As will be discussed further below, the side arms 12 are machined from solid metal, such that all necessary attachment points and other mechanical features are provided integrally on the side arms 12. In this example, the skins 14 are sheet metal or a composite material, while the flange 38 is provided in any suitable manner, such as machining. The construction of the body 10 will be discussed further below.
In the illustrated example, one door 11 will be located and mounted to the thrust reverser body 10 at its upper side and the other door 11 will be located at the lower side, e.g. in a configuration where the doors 11 are movable in a vertical direction. The doors 11 can be pivotally connected to the doors pivots by corresponding arms attached to each door 11.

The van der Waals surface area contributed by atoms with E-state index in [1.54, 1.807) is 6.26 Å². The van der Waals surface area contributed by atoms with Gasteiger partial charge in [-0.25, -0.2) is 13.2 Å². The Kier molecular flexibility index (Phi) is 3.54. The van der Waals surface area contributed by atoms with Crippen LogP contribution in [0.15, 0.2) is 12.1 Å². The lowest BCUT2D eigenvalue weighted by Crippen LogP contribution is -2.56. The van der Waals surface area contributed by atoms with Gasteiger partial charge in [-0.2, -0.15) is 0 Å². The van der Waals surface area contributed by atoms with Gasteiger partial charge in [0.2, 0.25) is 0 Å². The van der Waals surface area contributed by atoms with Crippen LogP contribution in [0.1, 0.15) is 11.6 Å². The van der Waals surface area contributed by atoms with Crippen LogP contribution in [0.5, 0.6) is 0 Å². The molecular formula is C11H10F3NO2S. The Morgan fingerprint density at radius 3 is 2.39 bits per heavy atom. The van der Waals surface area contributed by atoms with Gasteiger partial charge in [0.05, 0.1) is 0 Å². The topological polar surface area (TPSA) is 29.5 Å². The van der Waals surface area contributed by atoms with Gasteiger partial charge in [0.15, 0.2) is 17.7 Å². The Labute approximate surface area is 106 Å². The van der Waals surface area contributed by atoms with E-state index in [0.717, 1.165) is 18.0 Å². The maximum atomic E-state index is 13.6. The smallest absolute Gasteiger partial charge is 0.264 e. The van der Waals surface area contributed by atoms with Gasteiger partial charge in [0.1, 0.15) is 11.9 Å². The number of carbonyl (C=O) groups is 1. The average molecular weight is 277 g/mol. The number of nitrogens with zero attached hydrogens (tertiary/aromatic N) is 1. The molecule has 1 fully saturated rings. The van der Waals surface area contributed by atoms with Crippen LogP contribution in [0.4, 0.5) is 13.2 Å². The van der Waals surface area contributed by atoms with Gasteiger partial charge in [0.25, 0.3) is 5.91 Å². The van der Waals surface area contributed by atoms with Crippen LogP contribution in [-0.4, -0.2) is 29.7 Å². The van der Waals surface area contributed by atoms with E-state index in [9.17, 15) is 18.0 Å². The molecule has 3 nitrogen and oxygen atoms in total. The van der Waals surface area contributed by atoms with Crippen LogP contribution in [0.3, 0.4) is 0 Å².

The door pivots can be attached to the interior of the jet pipe, with the pivots outwardly projecting through a pair of corresponding spaced-apart holes 16 located in a pivot mount section 18 at the rear of each side arm 12 as described in applicant's U.S. co-pending patent application Ser. No. 11/941,371 filed Nov. 16, 2007, the entire contents of which are incorporated herein by reference. Other suitable door-pivot arrangements are also possible.
It should be noted that doors 11 may also be configured with any other suitable orientation, such as with a left door and a right door movable in a horizontal direction. Other suitable arrangements are possible, as well, within the teachings of the present concept.
The side arms 12 and the skins 14 can be attached together by any suitable means, such as by rivets 20 in holes 22 (FIG. 2) provided at the longitudinal edges 24, 25 of the side arms 12. Corresponding holes in the jet pipe skins 14 are registered with the holes 22 in the side arms 12.
It is also possible to join the sections 12, 14 and 38 in any other suitable manner, such as welding, bonding, etc. and a single joining method need not be used throughout (e.g. sections, such as the flange 38 may be welded to the other sections 12, 14 while these other sections are riveted together, etc.)